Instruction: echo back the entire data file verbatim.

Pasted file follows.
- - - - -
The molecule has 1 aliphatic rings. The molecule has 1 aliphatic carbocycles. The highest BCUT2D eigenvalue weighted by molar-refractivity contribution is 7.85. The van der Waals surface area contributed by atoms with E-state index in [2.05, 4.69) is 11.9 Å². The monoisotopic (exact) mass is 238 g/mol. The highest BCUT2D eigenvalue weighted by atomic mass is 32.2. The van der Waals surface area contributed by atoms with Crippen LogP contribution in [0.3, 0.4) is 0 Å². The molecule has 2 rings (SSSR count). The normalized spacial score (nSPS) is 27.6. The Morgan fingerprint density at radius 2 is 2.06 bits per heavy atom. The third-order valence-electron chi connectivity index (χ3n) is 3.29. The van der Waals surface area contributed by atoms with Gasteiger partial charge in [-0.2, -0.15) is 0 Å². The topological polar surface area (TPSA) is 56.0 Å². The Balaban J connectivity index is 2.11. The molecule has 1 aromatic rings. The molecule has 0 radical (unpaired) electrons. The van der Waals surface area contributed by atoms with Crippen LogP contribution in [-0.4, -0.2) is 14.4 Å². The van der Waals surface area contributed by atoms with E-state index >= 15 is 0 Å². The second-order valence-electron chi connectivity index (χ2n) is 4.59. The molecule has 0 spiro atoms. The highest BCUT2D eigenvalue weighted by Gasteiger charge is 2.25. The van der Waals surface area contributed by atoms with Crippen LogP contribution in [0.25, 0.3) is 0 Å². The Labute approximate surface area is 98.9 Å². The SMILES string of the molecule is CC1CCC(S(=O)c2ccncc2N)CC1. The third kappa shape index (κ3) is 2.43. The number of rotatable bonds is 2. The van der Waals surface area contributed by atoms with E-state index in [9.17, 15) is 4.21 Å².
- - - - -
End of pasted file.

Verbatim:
The molecule has 1 aliphatic rings. The molecule has 1 aliphatic carbocycles. The highest BCUT2D eigenvalue weighted by molar-refractivity contribution is 7.85. The van der Waals surface area contributed by atoms with E-state index in [2.05, 4.69) is 11.9 Å². The monoisotopic (exact) mass is 238 g/mol. The highest BCUT2D eigenvalue weighted by atomic mass is 32.2. The van der Waals surface area contributed by atoms with Crippen LogP contribution in [0.3, 0.4) is 0 Å². The molecule has 2 rings (SSSR count). The normalized spacial score (nSPS) is 27.6. The Morgan fingerprint density at radius 2 is 2.06 bits per heavy atom. The third-order valence-electron chi connectivity index (χ3n) is 3.29. The van der Waals surface area contributed by atoms with Gasteiger partial charge in [-0.2, -0.15) is 0 Å². The topological polar surface area (TPSA) is 56.0 Å². The Balaban J connectivity index is 2.11. The molecule has 1 aromatic rings. The molecule has 0 radical (unpaired) electrons. The van der Waals surface area contributed by atoms with Crippen LogP contribution in [-0.4, -0.2) is 14.4 Å². The van der Waals surface area contributed by atoms with E-state index >= 15 is 0 Å². The second-order valence-electron chi connectivity index (χ2n) is 4.59. The molecule has 0 spiro atoms. The highest BCUT2D eigenvalue weighted by Gasteiger charge is 2.25. The van der Waals surface area contributed by atoms with Crippen LogP contribution in [0.25, 0.3) is 0 Å². The Labute approximate surface area is 98.9 Å². The SMILES string of the molecule is CC1CCC(S(=O)c2ccncc2N)CC1. The third kappa shape index (κ3) is 2.43. The number of rotatable bonds is 2. The van der Waals surface area contributed by atoms with E-state index in [9.17, 15) is 4.21 Å².